Brazil's New Leader: Why the World Should Be Concerned

by Patrick Hollis 10 months ago in politicians

Jair Bolsonaro has been dubbed a "wannabe tropical Hitler" and he's just become Brazil's leader.

Brazil's New Leader: Why the World Should Be Concerned

New Brazilian President Jair Bolsonaro was officially sworn into office on New Year’s Day, confirming that he is determined to rid Brazil of corruption and promised to create a unified society. His racist, homophobic, and misogynistic attitudes made him a highly criticised figure through his campaign, but now he’s in the Palacio da Alvorada in Brasilia and 2019 will be the year for the former military leader to stamp his right-wing authority on the weakened South American state.

Ambitions to defy environmental regulations and sell off huge tracks of the Amazon Rain Forest have been talked about by the new Brazilian President for months now. Just hours after being sworn in, Bolsonaro was again talking about his plans for Brazil’s rain forests. He seems determined to sell off the land and "relocate" the thousands of indigenous peoples living in the rain forests. Perhaps he sees Brazil as an economic powerhouse, selling off the last emblems of the rain forests in order to unify Brazil. He made it sound like these people living peacefully away from mainstream society would be given a choice, but when money is involved, it’s hard to see.

Bolsonaro first entered the inner ring in congress in 1990 and his military career constantly shone through, often campaigning for better wages in the armed forces. He has often shown to be keen on returning to the kind of strict regulations that Brazilians lived under between 1964 and 1985. This is perhaps why he won the election with such a landslide; the people have grown tired of the failings of the left. The rise in crime and corruption in Brazil has led to feral ground for the right to gain support, which has given Bolsonaro the opportunity to take his country as close to the dictatorship days of the mid-20th century. He’s openly admitted he would favour a return to these times: "I am in favour of torture, you know that," he said during a television appearance in 1999. "And the people are in favour of it, too." This was 20 years ago and Bolsonaro has a lot more power this year.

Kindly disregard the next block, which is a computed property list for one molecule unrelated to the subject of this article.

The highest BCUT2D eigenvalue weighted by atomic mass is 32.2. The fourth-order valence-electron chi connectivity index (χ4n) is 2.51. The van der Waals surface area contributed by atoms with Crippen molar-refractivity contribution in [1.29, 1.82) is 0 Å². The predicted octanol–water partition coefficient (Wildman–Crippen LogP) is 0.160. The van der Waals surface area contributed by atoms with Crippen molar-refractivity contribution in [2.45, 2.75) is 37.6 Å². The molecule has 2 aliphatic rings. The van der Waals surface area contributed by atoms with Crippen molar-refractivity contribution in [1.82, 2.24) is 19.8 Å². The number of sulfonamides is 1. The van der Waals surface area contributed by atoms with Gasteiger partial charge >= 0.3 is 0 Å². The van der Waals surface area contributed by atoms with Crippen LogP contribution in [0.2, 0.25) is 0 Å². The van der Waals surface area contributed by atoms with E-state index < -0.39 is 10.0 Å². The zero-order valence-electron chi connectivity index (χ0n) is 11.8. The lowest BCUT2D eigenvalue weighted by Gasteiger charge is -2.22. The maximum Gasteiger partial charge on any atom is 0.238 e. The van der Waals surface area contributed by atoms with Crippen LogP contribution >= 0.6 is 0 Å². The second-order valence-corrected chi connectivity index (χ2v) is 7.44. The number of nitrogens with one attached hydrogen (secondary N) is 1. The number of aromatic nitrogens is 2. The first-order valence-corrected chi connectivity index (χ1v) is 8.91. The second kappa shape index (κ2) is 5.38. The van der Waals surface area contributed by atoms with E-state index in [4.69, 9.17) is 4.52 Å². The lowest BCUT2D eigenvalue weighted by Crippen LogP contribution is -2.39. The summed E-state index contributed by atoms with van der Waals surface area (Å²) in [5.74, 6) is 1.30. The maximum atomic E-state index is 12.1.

His policy on gun laws have contributed to his nickname of "the Trump of the Tropics." Bolsonaro made it clear that he intended to relax the gun laws in Brazil, feeling that Brazilians should be able to defend themselves. His media presence also mirrors some of what Trump has done, tweeting things such as "Safety is our priority! It is urgent!" on the subject of safety on the streets.

His outlandishly offensive stance on certain groups of society have shown that Bolsonaro is a man determined to reinforce support with the kind of right-wing supporters who got him into power, rather than building any relationships with the centre or left. Some of these comments include saying he wouldn’t rape a female law official because she was "very ugly" and that he would rather a son of his to be dead than to be homosexual. These are but examples of what goes on in the mind of Brazil’s new leader. We may not see much of this rhetoric reflected in the coming months, but the fact that these comments are common knowledge shows a great deal of concern.

Any Brazilian who voted for Jair Bolsonaro in the hope of putting their country back on the world scene for the right reasons, this year will make them realise just how wrong they were. This is a man who has a track record of marginalising and victimising groups from all corners of society, through racism, homophobia, and misogyny—and thanks to the nation's hatred of the left, he has managed to put himself into a position of power. 2019 is going to be a turbulent year for Brazil, for more wrong reasons than right.

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